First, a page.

Faith and doubt always travel together
Faith is not a leap in the dark but a lamp which guides our steps
Lumen Fidei begins by peering into the darkness, asking if faith might be an illusory light which prevents mankind from boldly setting out in quest of knowledge. In its second paragraph, it calls to the witness box the archangel of modern cynicism, Frederick Nietzsche: “If you want peace of soul and happiness, then believe, but if you want to be a follower of truth, then seek”.
By the coherence of its perspective and the sure-footedness of its language, Lumen Fidei deftly transports us between the different layers of reasoning in which our cultures have latterly come to cogitate. There is a quotation from Saint Gregory the Great: “amor ipse notitia est” – love is a knowledge possessed of its own logic.
‘Question of truth’
Loving and being loved are essential conditions for the human capacity to understand mankind’s total situation. Memory is another lamp lighting the path: “The question of truth is really a question of memory, deep memory, for it deals with something prior to ourselves and can succeed in uniting us in a way that transcends our petty and limited individual consciousness. It is a question about the origin of all that is, in whose light we can glimpse the goal and thus the meaning of our common path.”
The text is studded with astoundingly clear sentences, like: “It is through an unbroken chain of witnesses that we come to see the face of Jesus.” Faith is an encounter – a “we” directed at a “Thou”.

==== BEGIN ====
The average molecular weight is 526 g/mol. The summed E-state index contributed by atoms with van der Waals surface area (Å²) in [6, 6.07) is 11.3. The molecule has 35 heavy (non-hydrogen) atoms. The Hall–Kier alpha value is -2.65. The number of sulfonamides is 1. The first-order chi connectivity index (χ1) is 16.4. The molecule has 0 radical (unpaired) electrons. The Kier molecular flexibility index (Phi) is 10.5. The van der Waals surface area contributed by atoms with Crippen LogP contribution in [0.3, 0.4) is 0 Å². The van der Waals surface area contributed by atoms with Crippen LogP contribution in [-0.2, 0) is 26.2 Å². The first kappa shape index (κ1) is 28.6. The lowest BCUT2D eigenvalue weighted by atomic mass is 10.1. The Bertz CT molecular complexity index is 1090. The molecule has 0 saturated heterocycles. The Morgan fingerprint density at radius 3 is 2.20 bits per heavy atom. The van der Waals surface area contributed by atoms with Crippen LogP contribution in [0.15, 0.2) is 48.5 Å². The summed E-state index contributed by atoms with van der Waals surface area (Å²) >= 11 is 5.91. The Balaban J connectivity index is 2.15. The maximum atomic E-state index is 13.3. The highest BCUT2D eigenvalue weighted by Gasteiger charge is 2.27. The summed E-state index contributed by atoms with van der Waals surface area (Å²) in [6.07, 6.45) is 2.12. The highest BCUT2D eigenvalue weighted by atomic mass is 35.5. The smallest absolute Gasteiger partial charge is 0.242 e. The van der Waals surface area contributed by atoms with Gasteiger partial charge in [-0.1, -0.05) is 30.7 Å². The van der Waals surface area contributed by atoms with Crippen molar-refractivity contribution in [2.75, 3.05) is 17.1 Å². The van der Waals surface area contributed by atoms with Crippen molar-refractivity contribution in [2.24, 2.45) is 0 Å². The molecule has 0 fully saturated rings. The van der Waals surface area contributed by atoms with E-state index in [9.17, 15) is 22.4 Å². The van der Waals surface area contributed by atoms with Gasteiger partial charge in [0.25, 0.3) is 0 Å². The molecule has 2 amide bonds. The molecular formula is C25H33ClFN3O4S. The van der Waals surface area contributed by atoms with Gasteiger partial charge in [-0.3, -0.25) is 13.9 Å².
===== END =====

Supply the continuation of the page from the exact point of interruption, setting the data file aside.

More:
As much as it cautions against scepticism, Lumen Fidei warns also of the dangers of a “faith” without reason. It intimates the “massive amnesia” of the contemporary world infects the religious imagination as much as the secular one.
There have been encyclicals in the past in which the weight of the work was done by one pope and completed by another, but none, to my knowledge, in which the witness was of such a personal character and yet almost entirely the testimony of the pope whose signature the final document does not bear.
By putting his name to the final great statement of his brilliant predecessor, Pope Francis does not simply announce his own modesty and grace – he also, replicating the content of the encyclical in the gesture of affirming it, reminds us that the witness of others is what enables us to “know” anything at all.